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article imageFish 'talk' in pops, grunts and growls, scientists find

By David Masters     Jul 7, 2010 in Science
Auckland - Scuba divers may commend the silence of the deep, but new research shows the underwater world is abuzz with the noise of chatting fish.
Scientists at Auckland University listened in on fish talking in a secret underwater language that includes pops, grunts and growls. They believe fish use the sounds to warn about predators, give directions, and attract the opposite sex.
"All fish can hear but not all can make sound," researcher Shahriman Ghazali told the New Zealand Herald.
The next stage of the research is to work out exactly what the fish are saying with the sounds.
"This is the next step. We are 99 per cent sure they are fish sounds," Ghazali said. "Now we want to find out what the sounds mean."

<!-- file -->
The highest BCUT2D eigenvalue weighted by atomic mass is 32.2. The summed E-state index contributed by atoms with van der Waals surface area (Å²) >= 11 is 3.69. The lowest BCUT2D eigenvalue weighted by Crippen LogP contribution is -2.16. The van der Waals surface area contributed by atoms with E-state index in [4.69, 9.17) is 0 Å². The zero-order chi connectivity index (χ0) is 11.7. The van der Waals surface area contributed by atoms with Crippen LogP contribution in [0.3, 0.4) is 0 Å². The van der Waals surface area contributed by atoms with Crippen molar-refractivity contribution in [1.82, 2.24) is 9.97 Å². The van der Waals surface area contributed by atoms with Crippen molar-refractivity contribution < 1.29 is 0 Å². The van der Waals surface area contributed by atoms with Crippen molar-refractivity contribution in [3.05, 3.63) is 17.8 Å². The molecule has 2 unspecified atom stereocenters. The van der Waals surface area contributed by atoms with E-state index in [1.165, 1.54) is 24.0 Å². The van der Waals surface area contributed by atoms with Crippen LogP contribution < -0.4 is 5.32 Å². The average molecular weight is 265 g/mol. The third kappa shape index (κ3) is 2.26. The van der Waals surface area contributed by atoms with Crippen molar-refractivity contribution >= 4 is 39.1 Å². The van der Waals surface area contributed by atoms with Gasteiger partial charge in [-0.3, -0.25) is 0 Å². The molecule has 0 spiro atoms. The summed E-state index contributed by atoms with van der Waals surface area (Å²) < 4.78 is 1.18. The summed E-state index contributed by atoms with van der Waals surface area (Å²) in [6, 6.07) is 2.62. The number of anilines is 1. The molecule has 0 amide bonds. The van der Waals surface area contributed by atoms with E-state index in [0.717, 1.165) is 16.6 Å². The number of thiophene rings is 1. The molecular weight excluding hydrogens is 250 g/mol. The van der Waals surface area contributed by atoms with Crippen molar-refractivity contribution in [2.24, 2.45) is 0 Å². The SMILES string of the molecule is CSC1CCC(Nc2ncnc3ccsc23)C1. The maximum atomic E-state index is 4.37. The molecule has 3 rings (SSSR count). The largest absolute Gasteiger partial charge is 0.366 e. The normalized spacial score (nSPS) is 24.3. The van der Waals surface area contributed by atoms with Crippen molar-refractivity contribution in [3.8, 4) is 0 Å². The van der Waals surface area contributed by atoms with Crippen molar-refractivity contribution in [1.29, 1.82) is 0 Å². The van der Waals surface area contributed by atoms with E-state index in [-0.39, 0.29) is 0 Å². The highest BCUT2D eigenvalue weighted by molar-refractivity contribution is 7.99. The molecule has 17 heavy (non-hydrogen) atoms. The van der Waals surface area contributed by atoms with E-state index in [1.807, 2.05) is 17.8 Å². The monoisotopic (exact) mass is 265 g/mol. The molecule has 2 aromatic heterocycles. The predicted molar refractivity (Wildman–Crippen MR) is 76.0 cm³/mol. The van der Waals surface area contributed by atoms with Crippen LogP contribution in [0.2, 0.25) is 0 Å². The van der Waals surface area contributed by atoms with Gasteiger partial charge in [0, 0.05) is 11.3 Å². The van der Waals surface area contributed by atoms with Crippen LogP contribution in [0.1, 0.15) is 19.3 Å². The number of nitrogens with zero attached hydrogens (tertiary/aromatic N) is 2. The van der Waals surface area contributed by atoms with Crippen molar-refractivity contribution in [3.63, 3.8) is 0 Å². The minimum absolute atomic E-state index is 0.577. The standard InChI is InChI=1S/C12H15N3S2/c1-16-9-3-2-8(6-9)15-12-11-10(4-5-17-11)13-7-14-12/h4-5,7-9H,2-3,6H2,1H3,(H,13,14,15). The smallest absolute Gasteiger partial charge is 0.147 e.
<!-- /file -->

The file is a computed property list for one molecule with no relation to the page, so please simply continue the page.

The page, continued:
Ghazali monitored different breeds of fish in tanks inside a laboratory. He used microphones and movement detectors to listen on the underwater communications.
Gurnard turned out to be the most talkative breed of fish, grunting and chattering through the day. Cod are more reserved, and stay silent most of the time except when they are spawning. Goldfish were the quietist of all.
"Goldfish have excellent hearing but they don't make any sound whatsoever," Ghazali said.
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